Sunday, November 13, 2016

Westworld's clash of narratives evokes America's world

Westworld, the fascinating HBO series based loosely on the Michael Crichton novel, is turning out to be an allegory of the current American condition.  

[The following Westworld synopsis contains no spoilers beyond the basic plot revealed in the early episodes] Westworld takes place in the near future, when Artificial Intelligence (AI) and robotic science reach the point where robots can pass the Turing test (named for AI pioneer Alan Turing) which measures a robot's ability to convince a human that it, the robot, is human.  "Westworld" is the name of a Wild West themed adult amusement park in which the "hosts" are robots who can pass the Turing test, both intellectually and physically, so that the paying, human guests can converse with the hosts, have realistic sex with them, fall in love with them or satisfy sadistic impulses by abusing them.

Many human specialists and technicians run Westworld. The job of some is to write and coordinate "narratives," storylines introduced by hosts to the human guests, such as quests for capturing or killing notorious outlaws and collecting a bounty, or mixing it up with prostitutes and/or desperadoes in the brothel saloon. Among the narrative specialists, however, are unknown actors who introduce unauthorized narratives without running these narratives by their colleagues, so that both the guests and hosts start to find themselves in confusing cross-narrative collisions.  Spoilers would be involved in speculating on identities, or the nature and purpose of the unauthorized narratives, but the parallel of this theme with the clash of narratives in today's American society, after last week's presidential election, is striking.

We can start with Hillary Clinton's official narrative, in which she is a humanitarian, a fighter for women's rights, a seeker of peace, a champion of the low wage earner. This narrative clashed with alternative narratives in which Clinton's efforts on behalf of women center mainly on her own quest to be the first female president; she is a warmonger who voted for the 2003 invasion of Iraq; she panders to Wall Street, making hundreds of millions in speaking fees for telling bankers she opposes regulation.  Wikileaks and FBI Director James Comey correspond to the alternative narrative writers in Westworld.

Trump's narrative dissonance is appearing only now, in his victory.  His narrative during the campaign depicted him as a renegade, a political outsider, a non-compromiser who, as president, would shake up Washington on behalf of the unheard masses.  There were attempts by the Clinton side to negate this narrative with information about Trump's mistreatment of women, the disabled, Trump employees and others, but they failed to stop the momentum of Trump's compelling narrative.

That narrative's cognitive dissonance first appeared last week when President-elect Trump sat down with outgoing President Obama in humble fashion, both men saying nice things about each other and pledging to work together.  In Trump's campaign narrative, adhered to by millions, Obama was an unregenerate villain: a traitor, a liar, a criminal.  In one pro-forma moment that narrative disappeared, negated by Trump as he accepted the realities of an office holder.  His narrative revisions have already spread to policy.  He now praises and accepts key provisions of Obamacare in statements that would have cost him the election one week ago.  Regarding the thousands of people in the streets protesting his win, whom he would have labeled paid thugs in the campaign, he now says he "loves" their "passion for our great country."  We don't know yet about his immigration policies, but it's a safe bet he won't build a wall paid for by Mexico, or send "dreamers" south in the wholesale fashion he promised.  Likewise for banning all Muslim immigrants.  As far as his transition team and hosts of advisors, the spots are filling up fast with Washington insiders.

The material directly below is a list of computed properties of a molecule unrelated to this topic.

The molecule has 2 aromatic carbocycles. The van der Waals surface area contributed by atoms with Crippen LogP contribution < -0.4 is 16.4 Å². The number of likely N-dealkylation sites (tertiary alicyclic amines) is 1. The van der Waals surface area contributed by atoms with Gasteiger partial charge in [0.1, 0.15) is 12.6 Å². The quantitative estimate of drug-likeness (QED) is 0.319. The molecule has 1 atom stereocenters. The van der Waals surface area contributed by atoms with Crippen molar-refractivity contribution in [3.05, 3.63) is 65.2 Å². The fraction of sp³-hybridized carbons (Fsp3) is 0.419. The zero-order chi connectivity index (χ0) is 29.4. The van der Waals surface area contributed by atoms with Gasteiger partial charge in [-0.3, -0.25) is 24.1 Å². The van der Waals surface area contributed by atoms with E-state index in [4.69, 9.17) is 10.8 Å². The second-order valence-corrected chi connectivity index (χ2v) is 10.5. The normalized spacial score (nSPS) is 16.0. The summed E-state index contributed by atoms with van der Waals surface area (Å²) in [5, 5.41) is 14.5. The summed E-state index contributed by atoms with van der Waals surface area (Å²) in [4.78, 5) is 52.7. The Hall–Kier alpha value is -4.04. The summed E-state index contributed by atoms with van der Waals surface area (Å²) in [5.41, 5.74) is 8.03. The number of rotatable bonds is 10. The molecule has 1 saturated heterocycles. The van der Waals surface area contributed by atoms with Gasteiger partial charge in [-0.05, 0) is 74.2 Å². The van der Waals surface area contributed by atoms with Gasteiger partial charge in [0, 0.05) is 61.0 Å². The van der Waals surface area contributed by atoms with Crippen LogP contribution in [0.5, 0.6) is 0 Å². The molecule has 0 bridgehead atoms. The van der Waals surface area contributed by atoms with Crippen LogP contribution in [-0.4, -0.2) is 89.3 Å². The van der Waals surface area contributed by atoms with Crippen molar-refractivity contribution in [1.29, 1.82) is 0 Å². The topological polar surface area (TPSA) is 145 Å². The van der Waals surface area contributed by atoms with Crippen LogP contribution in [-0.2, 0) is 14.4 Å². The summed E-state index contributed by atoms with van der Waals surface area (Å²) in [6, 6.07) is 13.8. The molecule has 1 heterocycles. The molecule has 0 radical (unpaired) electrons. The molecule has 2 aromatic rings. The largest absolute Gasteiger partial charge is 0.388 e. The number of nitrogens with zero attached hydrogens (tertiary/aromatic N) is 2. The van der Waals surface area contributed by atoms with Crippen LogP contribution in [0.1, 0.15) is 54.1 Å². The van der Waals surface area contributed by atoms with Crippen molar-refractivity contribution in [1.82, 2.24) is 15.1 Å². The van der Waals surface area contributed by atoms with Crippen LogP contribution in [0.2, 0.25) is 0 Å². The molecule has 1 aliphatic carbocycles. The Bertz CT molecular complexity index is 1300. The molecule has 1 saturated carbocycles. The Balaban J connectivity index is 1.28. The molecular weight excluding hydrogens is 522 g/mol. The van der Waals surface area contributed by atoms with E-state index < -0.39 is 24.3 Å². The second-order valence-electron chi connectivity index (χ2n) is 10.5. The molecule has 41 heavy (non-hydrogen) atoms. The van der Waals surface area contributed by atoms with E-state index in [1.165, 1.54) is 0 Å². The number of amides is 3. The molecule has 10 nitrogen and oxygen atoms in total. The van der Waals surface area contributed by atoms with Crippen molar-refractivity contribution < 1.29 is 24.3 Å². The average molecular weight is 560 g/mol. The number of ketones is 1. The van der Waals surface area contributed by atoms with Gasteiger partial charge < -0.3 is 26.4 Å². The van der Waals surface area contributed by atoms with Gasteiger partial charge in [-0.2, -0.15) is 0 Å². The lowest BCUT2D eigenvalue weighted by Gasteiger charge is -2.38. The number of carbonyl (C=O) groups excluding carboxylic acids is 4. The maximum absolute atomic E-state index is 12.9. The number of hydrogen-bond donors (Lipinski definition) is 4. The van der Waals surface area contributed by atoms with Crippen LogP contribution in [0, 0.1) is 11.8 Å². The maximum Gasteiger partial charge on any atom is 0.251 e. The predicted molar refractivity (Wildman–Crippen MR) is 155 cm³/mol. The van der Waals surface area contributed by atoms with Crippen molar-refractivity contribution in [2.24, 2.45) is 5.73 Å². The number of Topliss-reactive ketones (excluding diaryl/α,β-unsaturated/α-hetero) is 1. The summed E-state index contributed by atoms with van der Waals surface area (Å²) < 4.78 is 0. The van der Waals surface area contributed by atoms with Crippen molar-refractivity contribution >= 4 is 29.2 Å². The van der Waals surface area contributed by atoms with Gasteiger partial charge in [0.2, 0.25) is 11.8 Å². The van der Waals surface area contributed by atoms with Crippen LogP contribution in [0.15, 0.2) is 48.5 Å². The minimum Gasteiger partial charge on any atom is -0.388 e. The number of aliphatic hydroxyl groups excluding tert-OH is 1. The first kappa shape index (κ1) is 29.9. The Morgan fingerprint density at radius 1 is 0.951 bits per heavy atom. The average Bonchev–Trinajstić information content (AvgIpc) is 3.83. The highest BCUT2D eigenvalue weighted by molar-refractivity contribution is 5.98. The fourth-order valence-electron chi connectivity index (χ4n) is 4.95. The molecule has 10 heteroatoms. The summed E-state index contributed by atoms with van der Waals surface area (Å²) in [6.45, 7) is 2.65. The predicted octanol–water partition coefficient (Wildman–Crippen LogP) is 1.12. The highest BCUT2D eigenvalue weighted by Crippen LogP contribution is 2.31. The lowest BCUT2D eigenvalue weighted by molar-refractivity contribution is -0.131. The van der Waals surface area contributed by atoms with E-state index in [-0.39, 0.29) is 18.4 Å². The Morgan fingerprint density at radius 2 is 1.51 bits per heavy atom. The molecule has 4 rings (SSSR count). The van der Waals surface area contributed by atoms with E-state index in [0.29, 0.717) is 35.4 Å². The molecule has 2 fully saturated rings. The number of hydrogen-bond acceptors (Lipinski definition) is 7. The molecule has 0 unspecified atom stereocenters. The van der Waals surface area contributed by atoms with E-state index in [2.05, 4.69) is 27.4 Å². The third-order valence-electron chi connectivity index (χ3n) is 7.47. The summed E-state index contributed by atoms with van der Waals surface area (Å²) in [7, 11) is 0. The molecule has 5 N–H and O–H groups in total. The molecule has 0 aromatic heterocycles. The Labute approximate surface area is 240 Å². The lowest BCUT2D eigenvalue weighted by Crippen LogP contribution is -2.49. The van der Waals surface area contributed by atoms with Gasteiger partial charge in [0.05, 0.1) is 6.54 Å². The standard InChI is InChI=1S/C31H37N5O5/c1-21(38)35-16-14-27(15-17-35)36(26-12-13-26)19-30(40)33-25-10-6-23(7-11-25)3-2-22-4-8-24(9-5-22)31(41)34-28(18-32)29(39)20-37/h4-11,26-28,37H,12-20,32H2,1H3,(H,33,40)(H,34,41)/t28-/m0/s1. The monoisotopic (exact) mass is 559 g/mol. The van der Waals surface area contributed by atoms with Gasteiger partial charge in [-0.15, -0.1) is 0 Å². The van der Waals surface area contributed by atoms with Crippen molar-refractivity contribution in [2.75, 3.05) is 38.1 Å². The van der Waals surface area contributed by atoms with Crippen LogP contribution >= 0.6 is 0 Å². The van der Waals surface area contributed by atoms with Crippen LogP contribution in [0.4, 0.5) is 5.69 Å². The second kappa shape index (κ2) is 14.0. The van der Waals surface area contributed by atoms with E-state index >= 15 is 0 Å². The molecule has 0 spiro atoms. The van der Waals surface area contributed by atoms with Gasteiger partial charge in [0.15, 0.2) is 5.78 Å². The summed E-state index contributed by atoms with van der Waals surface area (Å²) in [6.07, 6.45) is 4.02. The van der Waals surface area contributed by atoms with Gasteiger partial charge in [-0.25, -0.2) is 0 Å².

The American population is thus faced with a post-election environment in which nothing in either campaign is as it seemed, as it was advertised.  The status quo appears to have survived pretty much intact, after an election that appeared revolutionary but was ultimately no more revolutionary than a staged event in Westworld.

One test of Trump's real narrative will come when America endures its next terrorist attack.  Trump claimed in the campaign that he had a plan to get rid of ISIS.  If this is true, it may put him in opposition to the inner workings of our Military Industrial Complex (MIC), which needs either ISIS or another credible enemy to distract us from, among other things, the confusion of our narratives.  There is precedent for MIC manipulation of our wars in the U.S./Afghan war against the Taliban.  Ignored stories in the New Yorker Magazine (see next post) reveal that the CIA secretly supported the Taliban, directing it with bribes where and when to attack, and of course the Taliban continues to exist.  If the MIC does not want to destroy ISIS yet- before we're set with a new enemy- will Trump play along, reprising Obama policy by bombing Iraq and Syria and assassinating ISIS leaders, only to encounter ISIS again and again, not unlike our War on Drugs which touts similar warlike victories against drug organizations, while not impeding those organizations in a significant manner?  Or will there be something genuine about Trump, an actual distaste for deceptive manipulation of America's wars?

The latter outcome seems unlikely, to put it mildly.  One thing is clear: whoever can come up with a unified, credible narrative will win America.  Whether this narrative addresses the realities of a rapidly evolving humanity, or just shunts all of us into a single highly focused beam of war hysteria, remains to be seen.








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